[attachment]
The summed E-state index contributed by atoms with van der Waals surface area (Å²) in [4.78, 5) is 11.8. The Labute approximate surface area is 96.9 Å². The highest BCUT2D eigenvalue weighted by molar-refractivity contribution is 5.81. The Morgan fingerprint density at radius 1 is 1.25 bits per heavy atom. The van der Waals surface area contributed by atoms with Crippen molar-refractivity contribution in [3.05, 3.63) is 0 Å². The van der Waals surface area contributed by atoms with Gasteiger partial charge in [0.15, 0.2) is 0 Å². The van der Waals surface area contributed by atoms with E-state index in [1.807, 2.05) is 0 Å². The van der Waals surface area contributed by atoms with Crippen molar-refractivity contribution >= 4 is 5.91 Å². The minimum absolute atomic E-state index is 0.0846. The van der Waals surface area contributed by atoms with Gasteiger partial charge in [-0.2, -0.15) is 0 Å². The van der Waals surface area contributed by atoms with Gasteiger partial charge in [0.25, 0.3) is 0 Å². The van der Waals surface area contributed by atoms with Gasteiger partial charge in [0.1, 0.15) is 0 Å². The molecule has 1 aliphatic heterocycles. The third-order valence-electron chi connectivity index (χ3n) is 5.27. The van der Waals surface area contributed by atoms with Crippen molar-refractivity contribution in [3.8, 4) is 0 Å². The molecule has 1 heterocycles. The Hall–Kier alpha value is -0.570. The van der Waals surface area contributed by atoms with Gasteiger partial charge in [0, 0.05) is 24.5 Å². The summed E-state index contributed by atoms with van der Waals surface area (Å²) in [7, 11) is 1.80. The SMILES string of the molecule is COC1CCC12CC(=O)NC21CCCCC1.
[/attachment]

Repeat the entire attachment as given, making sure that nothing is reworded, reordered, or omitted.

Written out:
The summed E-state index contributed by atoms with van der Waals surface area (Å²) in [4.78, 5) is 11.8. The Labute approximate surface area is 96.9 Å². The highest BCUT2D eigenvalue weighted by molar-refractivity contribution is 5.81. The Morgan fingerprint density at radius 1 is 1.25 bits per heavy atom. The van der Waals surface area contributed by atoms with Crippen molar-refractivity contribution in [3.05, 3.63) is 0 Å². The van der Waals surface area contributed by atoms with Gasteiger partial charge in [0.15, 0.2) is 0 Å². The van der Waals surface area contributed by atoms with E-state index in [1.807, 2.05) is 0 Å². The van der Waals surface area contributed by atoms with Crippen molar-refractivity contribution >= 4 is 5.91 Å². The minimum absolute atomic E-state index is 0.0846. The van der Waals surface area contributed by atoms with Gasteiger partial charge in [-0.2, -0.15) is 0 Å². The van der Waals surface area contributed by atoms with Gasteiger partial charge in [0.25, 0.3) is 0 Å². The van der Waals surface area contributed by atoms with Gasteiger partial charge in [0.1, 0.15) is 0 Å². The molecule has 1 aliphatic heterocycles. The third-order valence-electron chi connectivity index (χ3n) is 5.27. The van der Waals surface area contributed by atoms with Crippen molar-refractivity contribution in [3.8, 4) is 0 Å². The molecule has 1 heterocycles. The Hall–Kier alpha value is -0.570. The van der Waals surface area contributed by atoms with Gasteiger partial charge in [0, 0.05) is 24.5 Å². The summed E-state index contributed by atoms with van der Waals surface area (Å²) in [7, 11) is 1.80. The SMILES string of the molecule is COC1CCC12CC(=O)NC21CCCCC1.